The newsletter of the Memory Disorders Project at Rutgers University

The time you were mugged at gunpoint in the parking garage, or the moment you saw your newborn for the first time—such experiences remain vivid for a lifetime. Countless studies show that the more emotional that an experience is, the better we remember it. But not all emotional experiences are created equal, according to a study in the July 5, 2005, Journal of Neuroscience.  People appear to recall events that directly preceded a happy event and forget those that came before a sad one.

German researchers showed volunteers a series of 8 photos, each with a descriptive title beneath. Seven of the eight belonged to the same category, for example, “apple, pear, banana, grapefruit” and so on. One item was an oddball, such as “fire truck.” As would be expected people tended to remember the oddball item better.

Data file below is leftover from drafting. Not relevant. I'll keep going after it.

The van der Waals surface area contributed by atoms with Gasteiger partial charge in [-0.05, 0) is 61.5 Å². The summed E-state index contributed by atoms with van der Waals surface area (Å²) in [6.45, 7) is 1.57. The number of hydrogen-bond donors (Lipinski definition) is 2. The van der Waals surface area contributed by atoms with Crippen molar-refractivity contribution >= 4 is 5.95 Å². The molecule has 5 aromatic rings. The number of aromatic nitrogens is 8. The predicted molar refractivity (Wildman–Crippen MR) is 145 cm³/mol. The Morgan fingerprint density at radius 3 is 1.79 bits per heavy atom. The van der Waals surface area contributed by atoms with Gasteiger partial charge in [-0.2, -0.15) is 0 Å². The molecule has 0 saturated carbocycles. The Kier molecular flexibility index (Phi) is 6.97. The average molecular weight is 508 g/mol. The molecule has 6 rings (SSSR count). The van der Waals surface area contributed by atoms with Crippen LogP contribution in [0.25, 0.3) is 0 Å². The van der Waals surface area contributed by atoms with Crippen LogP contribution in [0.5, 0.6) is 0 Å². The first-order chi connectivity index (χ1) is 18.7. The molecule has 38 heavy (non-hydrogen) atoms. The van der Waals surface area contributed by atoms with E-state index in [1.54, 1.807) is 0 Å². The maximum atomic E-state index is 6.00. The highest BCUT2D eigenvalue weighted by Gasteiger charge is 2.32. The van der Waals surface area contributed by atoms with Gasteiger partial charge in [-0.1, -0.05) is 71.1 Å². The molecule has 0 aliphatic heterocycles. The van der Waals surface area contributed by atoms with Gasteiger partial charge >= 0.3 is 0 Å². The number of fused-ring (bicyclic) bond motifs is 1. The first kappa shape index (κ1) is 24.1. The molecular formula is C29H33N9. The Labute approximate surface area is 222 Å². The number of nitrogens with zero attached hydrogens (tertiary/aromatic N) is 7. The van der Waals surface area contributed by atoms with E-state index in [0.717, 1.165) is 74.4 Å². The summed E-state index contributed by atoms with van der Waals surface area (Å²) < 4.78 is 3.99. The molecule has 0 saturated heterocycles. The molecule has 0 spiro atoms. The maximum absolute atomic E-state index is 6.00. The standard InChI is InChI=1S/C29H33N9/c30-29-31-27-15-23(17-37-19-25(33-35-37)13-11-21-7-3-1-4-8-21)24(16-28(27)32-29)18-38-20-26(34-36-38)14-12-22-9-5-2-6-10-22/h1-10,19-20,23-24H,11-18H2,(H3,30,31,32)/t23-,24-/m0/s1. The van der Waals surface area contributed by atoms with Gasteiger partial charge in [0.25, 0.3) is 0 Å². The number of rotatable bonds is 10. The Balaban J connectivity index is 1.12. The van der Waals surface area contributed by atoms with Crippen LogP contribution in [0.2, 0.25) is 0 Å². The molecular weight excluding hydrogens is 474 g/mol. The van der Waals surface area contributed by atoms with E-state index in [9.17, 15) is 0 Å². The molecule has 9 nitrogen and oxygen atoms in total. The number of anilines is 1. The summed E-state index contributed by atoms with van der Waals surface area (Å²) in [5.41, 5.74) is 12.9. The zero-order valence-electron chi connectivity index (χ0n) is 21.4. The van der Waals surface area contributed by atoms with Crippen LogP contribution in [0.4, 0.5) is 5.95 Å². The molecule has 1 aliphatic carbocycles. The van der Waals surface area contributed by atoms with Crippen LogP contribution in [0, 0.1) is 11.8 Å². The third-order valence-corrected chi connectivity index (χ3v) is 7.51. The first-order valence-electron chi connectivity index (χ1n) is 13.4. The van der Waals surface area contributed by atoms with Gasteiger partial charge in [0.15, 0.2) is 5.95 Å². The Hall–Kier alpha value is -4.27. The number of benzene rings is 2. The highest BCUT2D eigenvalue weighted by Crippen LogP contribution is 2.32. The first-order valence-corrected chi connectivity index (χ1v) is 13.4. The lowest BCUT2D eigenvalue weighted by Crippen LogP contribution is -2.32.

Sometimes the oddball item was emotionally positive, such as a cute baby or a pretty flower; other times the item was negative, such as a bloody severed hand. Since emotional memories are more durable, either the positive or negative image evoked a stronger emotional response, and thus would be remembered more vividly than the neutral images.

However, the volunteers tended to have better recall for items that came before the positive images, compared to those that came before the negative ones. The researchers speculate that this may have something to do with the role of emotion in learning. The brain may have evolved a bias toward remembering events that lead to a positive experience, or reward, such as locating a source of food or water. In contrast, we may be wired to forget events that lead to a negative experience.

Further Reading:

  • “Noradrenergic modulation of emotion-induced forgetting and remembering,” by Rene Hurlemann and others. (The Journal of Neuroscience, ,July 6, 2005, Vol. 25, No. 27, pp. 6343-6349.)